Welcome back, UK readers!
So the weekend that some folk were predicting things would have to get real for the eurozone came and… nothing much happened. Except that Spain really came out and said its banks need help, by which it most definitely did not mean the kind of help that might be construed as a ‘bail-out’. Oh and G7 finance ministers had a chat on the phone and… nothing much happened. Read more
Italian 10-year bond yields jumped back above the key 7 per cent level on Thursday, despite relatively successful eurozone debt auctions, says the FT. Spanish 10-year yields also rose, in a sign of continuing nervousness over the region’s peripheral bond markets. Italian yields stood at 7.06 per cent and Spanish yields at 5.63 per cent. However, the eurozone rescue fund saw relatively strong demand for new bonds on Thursday, selling €3bn in three-year bonds, with order books rising to €4.5bn. The bonds were priced at yields of 1.77 per cent or 149 basis points over German Bunds. Although the yield spread over Germany is much higher than the first EFSF deals of last year, it is lower than the peaks of close to 300bp for five-year bonds seen in the secondary markets in late November. Read more
Ok, who moved first?? Was it you, bond yield? Or was it you, CDS spread? It was you, wasn’t it.. Quick, shoot the messenger! Get him!!!
Maybe that’s not exactly what’s happening in the discussion of the transition mechanism between CDS spreads and bond yields. But the topic has become so politicised it can sometimes seem that the angry villagers are on a rampage. Read more
The cost of funding for Spain and Italy surged again on Monday, the WSJ reports, amid ongoing concern over Europe’s finances. By Monday afternoon, Spain’s debt was being traded at a yield of 6 per cent, or 3.24 percentage points above German bonds. This compared to 5.7 per cent last Thursday, just as news of the new bailout deal for Greece began to emerge. Italy was paying 5.5 per cent, up from 5.2 per cent on Thursday, but down from 5.8 per cent on July 18. Bond investors are grappling with the details of the new bailout plan, reports the FT. Read more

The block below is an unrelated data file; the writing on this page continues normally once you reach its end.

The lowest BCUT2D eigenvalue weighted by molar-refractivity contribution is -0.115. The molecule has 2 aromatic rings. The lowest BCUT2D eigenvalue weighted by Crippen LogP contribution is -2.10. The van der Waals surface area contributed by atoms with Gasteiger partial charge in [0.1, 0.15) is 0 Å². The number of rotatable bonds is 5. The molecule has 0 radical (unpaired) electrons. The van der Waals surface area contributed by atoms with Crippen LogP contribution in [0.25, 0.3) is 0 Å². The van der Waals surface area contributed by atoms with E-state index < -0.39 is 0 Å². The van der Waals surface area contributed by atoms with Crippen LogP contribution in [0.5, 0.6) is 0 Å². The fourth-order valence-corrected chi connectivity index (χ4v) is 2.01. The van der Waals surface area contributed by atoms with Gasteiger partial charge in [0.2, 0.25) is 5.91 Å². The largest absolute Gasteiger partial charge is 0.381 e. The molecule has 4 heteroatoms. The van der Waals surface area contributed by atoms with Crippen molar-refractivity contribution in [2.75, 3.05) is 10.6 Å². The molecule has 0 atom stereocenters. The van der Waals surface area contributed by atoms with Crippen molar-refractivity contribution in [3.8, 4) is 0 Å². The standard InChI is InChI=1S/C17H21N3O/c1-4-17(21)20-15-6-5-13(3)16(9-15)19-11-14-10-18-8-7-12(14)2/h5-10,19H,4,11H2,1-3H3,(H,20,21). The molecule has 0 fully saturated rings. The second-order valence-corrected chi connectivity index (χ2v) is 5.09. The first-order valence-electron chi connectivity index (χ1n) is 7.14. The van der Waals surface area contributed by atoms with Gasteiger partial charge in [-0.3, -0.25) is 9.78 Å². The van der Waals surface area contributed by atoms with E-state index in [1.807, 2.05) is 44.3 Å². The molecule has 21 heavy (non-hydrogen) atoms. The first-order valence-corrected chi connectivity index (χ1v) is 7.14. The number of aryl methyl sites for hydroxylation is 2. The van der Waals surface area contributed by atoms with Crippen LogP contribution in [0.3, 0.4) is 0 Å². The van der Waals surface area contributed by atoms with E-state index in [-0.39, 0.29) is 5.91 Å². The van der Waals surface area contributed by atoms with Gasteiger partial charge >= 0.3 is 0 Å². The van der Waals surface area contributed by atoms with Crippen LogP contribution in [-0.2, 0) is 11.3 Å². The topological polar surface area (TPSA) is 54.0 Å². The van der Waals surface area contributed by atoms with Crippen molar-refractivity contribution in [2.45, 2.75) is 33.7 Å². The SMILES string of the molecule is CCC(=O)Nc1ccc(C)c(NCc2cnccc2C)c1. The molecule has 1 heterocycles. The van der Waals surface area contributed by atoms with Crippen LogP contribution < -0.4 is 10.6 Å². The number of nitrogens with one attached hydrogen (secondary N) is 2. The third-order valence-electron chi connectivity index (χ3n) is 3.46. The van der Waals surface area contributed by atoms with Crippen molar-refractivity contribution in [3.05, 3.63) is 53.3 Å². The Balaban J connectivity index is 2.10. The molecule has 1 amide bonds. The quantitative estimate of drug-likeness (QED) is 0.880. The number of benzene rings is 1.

Hot on the heels of Portugal’s two-way CSA, comes a partial step from Spain.
From the excellent Chris Whitall, over at Risk Magazine: Read more
RBS are back with an update of their European stress test tracker. And they’re starting to sound a wee bit nervous, noting that, “the stress tests might have failed to ring fence the periphery.”
Warning: This is not your standard PIIGS Club Med European peripheral CDS post.
Risk’s excellent Duncan Wood reports on Tuesday that Portugal’s debt office is now agreeing to post collateral to derivatives dealers. That’s the industry standard one-way CSA turned on its head. Read more
The rally in credit and equity markets lost momentum today amid a dearth of news, either positive or negative. The Markit iTraxx Europe index was over 1bp wider at 75bp, while the Markit iTraxx HiVol was trading around 111bp, about 1.5bp wider. The Markit iTraxx Crossover index underperformed its investment grade siblings, widening by about 9.5bp to trade around 417bp.